Read To Me
Straub remembers her own son's passion for The Story of Ferdinand, which he demanded she read over and over. There is a page in the story where Ferdinand smells the flowers as his mother watches from a distance. The text reads: "Sometimes his mother, who was a cow, would worry about him. She was afraid he would be lonesome all by himself. ... [But] his mother saw that he was not lonesome, and because she was an understanding mother, even though she was a cow, she let him just sit there and be happy."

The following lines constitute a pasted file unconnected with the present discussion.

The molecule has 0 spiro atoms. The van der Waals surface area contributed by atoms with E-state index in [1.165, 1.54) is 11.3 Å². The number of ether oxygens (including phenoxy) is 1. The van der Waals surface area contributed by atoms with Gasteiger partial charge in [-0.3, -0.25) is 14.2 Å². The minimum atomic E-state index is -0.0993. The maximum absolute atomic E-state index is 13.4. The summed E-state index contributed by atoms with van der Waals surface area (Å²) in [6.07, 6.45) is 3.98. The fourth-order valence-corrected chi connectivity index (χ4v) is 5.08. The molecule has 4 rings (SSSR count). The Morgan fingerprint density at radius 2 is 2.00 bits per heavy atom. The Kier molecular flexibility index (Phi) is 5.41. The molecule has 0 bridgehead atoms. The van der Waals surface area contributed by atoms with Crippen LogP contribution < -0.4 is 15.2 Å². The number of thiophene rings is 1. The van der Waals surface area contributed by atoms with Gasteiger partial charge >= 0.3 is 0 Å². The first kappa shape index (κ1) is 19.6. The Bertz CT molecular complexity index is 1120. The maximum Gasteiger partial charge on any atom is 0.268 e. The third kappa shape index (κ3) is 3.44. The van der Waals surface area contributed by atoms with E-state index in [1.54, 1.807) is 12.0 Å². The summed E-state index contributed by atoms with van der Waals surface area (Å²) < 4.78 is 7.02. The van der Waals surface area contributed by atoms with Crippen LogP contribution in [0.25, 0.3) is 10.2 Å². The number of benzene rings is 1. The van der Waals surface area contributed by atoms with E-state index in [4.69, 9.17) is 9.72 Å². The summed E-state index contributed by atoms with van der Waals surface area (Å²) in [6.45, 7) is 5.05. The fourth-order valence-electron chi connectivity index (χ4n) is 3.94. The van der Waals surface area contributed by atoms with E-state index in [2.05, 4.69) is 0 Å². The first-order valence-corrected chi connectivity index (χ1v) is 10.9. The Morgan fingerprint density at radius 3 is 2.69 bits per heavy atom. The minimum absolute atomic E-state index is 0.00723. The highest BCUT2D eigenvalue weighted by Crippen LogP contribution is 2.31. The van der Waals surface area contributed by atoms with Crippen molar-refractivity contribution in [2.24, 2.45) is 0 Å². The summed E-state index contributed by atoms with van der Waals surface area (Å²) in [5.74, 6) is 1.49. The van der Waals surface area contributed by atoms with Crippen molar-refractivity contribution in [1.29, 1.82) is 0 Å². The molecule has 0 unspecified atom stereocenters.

"On that page, my son would take his thumb out of his mouth and say, 'Good.' And I realized that was terribly important to him. I was always a rusher, and he enjoyed things at a different pace. I think he was trying to tell me that if I was a good mother, I would trust him to do things at his own speed. Which I learned to do." The point, Straub insists, is that by reading to your child "you are not only teaching him, you are learning about him."
What You Can Do
- Read To Me can use volunteers, children's books and monetary contributions. You can also start your own Read to Me program. Website: www.readtomeprogram.org PH: 877-787-7323